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June 12, 2018
The University of New Mexico and the Air Force Research Laboratory are partnering on a major new project that focuses on agile manufacturing for cost-effective and efficient production of small spacecraft and integrated directed-energy systems.
The $6.7 million cooperative agreement is aligned along four research areas: multi-material additive manufacturing, machine learning and transfer learning, machine vision and scene decomposition and advanced manufacturing concepts.
“This agreement will enable the School of Engineering to not only conduct research in advanced 3D printing but also become a national leader in agile manufacturing, which will attract more manufacturing companies to the state,” said Christos Christodoulou, Jim and Ellen King Dean of Engineering and Computing.
The work will be performed at the UNM/AFRL agile manufacturing high-bay facility located on UNM’s south campus. High-performance servers and computers and graphic processing units will be located in the departments of Electrical and Computer Engineering and Computer Science, which will support research in machine learning and machine vision. The project will create a strategic relationship between UNM and AFRL New Mexico’s directed energy and space vehicles directorates in the areas of small satellite technologies and directed-energy systems with a focus on advanced manufacturing concepts.
“This partnership demonstrates the importance of collaboration within our science and technology community,” said Matt Fetrow, director of AFRL New Mexico. “Our business community, our education community and our state as a whole will benefit if we all continue to find innovative ways to help one another advance STEM in New Mexico.”
AFRL New Mexico has been active in STEM education for more than 20 years and regularly collaborates with other groups to further STEM throughout state.
“Our team of AFRL researchers and UNM faculty has the complementary expertise needed to develop novel analytical and computational tools to make agile manufacturing a reality,” said Rafael Fierro, UNM principal investigator of the project and a professor of electrical and computer engineering. “This cooperative agreement will have a profound effect on training the new generations of New Mexico scientists and engineers. The research results, the software tools, and the robotic testbeds will be integrated with graduate and undergraduate curricula at UNM.”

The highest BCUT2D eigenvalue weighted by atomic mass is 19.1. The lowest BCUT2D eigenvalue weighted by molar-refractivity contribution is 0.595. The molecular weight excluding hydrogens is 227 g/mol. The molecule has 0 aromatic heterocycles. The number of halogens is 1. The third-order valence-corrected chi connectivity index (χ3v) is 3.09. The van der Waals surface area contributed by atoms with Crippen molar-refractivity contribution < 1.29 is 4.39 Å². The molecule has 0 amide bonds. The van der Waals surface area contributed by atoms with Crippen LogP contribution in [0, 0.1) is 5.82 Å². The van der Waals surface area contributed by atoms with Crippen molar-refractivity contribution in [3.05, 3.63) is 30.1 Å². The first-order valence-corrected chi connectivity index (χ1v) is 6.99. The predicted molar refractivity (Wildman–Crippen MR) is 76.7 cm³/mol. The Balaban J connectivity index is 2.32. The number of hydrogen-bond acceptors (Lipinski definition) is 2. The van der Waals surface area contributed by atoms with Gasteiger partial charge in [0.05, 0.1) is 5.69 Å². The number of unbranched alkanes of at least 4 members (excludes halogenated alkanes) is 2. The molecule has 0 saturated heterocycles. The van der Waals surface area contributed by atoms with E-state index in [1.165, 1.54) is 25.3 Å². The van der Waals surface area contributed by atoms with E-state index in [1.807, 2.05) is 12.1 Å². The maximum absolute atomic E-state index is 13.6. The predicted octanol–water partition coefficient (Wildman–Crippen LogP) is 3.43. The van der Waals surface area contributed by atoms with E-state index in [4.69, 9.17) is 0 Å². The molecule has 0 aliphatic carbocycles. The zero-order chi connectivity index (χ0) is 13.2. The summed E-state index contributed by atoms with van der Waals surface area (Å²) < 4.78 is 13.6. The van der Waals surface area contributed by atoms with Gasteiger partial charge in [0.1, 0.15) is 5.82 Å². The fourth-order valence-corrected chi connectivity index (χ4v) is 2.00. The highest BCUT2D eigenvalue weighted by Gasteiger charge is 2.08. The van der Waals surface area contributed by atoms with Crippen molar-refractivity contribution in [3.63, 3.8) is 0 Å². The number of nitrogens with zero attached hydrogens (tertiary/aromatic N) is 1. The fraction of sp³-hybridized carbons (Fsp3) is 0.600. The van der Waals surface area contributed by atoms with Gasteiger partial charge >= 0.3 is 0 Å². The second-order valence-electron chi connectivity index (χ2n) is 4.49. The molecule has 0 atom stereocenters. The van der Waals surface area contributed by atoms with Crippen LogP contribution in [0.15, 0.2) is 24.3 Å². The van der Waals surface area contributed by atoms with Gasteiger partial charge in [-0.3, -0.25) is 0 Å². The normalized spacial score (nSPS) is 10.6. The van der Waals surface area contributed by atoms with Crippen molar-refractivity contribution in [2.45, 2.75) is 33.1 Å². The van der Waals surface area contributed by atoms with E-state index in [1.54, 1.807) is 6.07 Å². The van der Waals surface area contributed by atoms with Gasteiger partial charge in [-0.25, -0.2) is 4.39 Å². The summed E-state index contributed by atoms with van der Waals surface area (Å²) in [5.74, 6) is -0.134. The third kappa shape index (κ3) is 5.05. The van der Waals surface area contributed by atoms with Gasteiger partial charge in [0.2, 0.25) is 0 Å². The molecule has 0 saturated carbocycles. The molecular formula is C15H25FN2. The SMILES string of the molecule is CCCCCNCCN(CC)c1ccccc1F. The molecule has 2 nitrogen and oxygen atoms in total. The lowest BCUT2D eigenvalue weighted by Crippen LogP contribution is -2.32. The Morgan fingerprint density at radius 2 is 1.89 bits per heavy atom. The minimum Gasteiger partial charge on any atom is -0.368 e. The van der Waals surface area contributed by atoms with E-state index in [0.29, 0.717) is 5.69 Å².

Several UNM faculty members from various areas in the School of Engineering are involved in the effort:
- Rafael Fierro (principal investigator), a professor in the Department of Electrical and Computer Engineering
- Christos Christodoulou, Jim and Ellen King Dean of Engineering and Computing at UNM and a Distinguished Professor in the Department of Electrical and Computer Engineering
- Ron Lumia, a professor in the Department of Mechanical Engineering
- Asal Naseri, a lecturer in the Department of Mechanical Engineering
- Meeko Oishi, an associate professor in the Department of Electrical and Computer Engineering
- Mahmoud Taha, a professor and chair of the Department of Civil, Construction & Environmental Engineering
- Lydia Tapia, an associate professor of computer science
- Mehran Tehrani, an assistant professor of mechanical engineering
- John Wood, a professor of mechanical engineering
- Yin Yang, an assistant professor in the Department of Electrical and Computer engineering.
The five-year grant will also enable the expansion of research in the areas of additive manufacturing, machine learning, intelligent robot assembly and advanced manufacturing, which will be used to develop new graduate and undergraduate courses in the School of Engineering. As part of a capstone senior design project, students will be tasked with designing missions, determining satellite payloads and building satellite components and subsystems in multi-disciplinary teams. Courses on small satellite design for manufacturability will also be developed.
UNM and AFRL will also collaborate on a robotics challenge, which will introduce students to the theme of agile manufacturing.
This story was written by Kim Delker